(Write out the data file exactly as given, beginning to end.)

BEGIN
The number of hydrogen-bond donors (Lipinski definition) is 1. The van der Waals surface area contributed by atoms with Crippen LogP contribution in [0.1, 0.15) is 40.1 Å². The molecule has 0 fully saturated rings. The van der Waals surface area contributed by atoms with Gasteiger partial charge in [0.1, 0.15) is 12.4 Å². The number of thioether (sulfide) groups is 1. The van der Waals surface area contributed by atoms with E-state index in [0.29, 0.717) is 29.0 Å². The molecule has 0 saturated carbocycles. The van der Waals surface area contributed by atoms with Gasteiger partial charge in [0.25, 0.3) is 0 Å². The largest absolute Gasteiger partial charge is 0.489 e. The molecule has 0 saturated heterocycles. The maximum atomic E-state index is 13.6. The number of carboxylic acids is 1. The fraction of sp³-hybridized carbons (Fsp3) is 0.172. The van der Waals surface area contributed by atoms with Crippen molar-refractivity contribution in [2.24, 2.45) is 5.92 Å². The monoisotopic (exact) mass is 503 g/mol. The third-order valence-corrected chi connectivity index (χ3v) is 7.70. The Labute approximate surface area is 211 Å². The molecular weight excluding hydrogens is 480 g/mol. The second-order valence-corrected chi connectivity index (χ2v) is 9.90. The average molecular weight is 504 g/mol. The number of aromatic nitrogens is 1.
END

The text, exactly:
The number of hydrogen-bond donors (Lipinski definition) is 1. The van der Waals surface area contributed by atoms with Crippen LogP contribution in [0.1, 0.15) is 40.1 Å². The molecule has 0 fully saturated rings. The van der Waals surface area contributed by atoms with Gasteiger partial charge in [0.1, 0.15) is 12.4 Å². The number of thioether (sulfide) groups is 1. The van der Waals surface area contributed by atoms with E-state index in [0.29, 0.717) is 29.0 Å². The molecule has 0 saturated carbocycles. The van der Waals surface area contributed by atoms with Gasteiger partial charge in [0.25, 0.3) is 0 Å². The largest absolute Gasteiger partial charge is 0.489 e. The molecule has 0 saturated heterocycles. The maximum atomic E-state index is 13.6. The number of carboxylic acids is 1. The fraction of sp³-hybridized carbons (Fsp3) is 0.172. The van der Waals surface area contributed by atoms with Crippen molar-refractivity contribution in [2.24, 2.45) is 5.92 Å². The monoisotopic (exact) mass is 503 g/mol. The third-order valence-corrected chi connectivity index (χ3v) is 7.70. The Labute approximate surface area is 211 Å². The molecular weight excluding hydrogens is 480 g/mol. The second-order valence-corrected chi connectivity index (χ2v) is 9.90. The average molecular weight is 504 g/mol. The number of aromatic nitrogens is 1.